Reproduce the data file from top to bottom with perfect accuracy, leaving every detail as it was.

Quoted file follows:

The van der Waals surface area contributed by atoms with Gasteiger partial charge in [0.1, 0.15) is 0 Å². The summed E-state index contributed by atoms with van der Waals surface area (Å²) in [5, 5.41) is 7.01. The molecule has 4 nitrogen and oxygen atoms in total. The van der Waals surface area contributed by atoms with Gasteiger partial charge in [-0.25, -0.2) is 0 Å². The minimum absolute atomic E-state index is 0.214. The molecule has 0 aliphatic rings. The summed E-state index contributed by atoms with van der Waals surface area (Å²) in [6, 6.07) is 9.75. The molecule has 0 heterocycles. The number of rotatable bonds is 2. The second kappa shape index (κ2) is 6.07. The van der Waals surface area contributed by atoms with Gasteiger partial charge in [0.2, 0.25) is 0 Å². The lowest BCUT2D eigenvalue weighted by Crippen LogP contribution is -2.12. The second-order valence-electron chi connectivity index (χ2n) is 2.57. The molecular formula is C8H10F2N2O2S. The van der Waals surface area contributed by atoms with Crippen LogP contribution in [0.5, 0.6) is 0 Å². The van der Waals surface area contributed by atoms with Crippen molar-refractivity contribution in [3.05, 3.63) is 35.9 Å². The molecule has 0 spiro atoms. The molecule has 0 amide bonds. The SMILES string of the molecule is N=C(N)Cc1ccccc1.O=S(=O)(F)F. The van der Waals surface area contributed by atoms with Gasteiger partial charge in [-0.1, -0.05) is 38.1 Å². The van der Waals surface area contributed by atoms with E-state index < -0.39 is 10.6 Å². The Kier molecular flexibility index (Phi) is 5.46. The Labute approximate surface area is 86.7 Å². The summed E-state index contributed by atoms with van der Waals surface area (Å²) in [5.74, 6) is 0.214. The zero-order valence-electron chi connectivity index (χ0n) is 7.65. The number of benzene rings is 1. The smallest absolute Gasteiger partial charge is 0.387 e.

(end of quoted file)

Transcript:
The van der Waals surface area contributed by atoms with Gasteiger partial charge in [0.1, 0.15) is 0 Å². The summed E-state index contributed by atoms with van der Waals surface area (Å²) in [5, 5.41) is 7.01. The molecule has 4 nitrogen and oxygen atoms in total. The van der Waals surface area contributed by atoms with Gasteiger partial charge in [-0.25, -0.2) is 0 Å². The minimum absolute atomic E-state index is 0.214. The molecule has 0 aliphatic rings. The summed E-state index contributed by atoms with van der Waals surface area (Å²) in [6, 6.07) is 9.75. The molecule has 0 heterocycles. The number of rotatable bonds is 2. The second kappa shape index (κ2) is 6.07. The van der Waals surface area contributed by atoms with Gasteiger partial charge in [0.2, 0.25) is 0 Å². The lowest BCUT2D eigenvalue weighted by Crippen LogP contribution is -2.12. The second-order valence-electron chi connectivity index (χ2n) is 2.57. The molecular formula is C8H10F2N2O2S. The van der Waals surface area contributed by atoms with Crippen LogP contribution in [0.5, 0.6) is 0 Å². The van der Waals surface area contributed by atoms with Crippen molar-refractivity contribution in [3.05, 3.63) is 35.9 Å². The molecule has 0 spiro atoms. The molecule has 0 amide bonds. The SMILES string of the molecule is N=C(N)Cc1ccccc1.O=S(=O)(F)F. The van der Waals surface area contributed by atoms with Gasteiger partial charge in [-0.1, -0.05) is 38.1 Å². The van der Waals surface area contributed by atoms with E-state index < -0.39 is 10.6 Å². The Kier molecular flexibility index (Phi) is 5.46. The Labute approximate surface area is 86.7 Å². The summed E-state index contributed by atoms with van der Waals surface area (Å²) in [5.74, 6) is 0.214. The zero-order valence-electron chi connectivity index (χ0n) is 7.65. The number of benzene rings is 1. The smallest absolute Gasteiger partial charge is 0.387 e.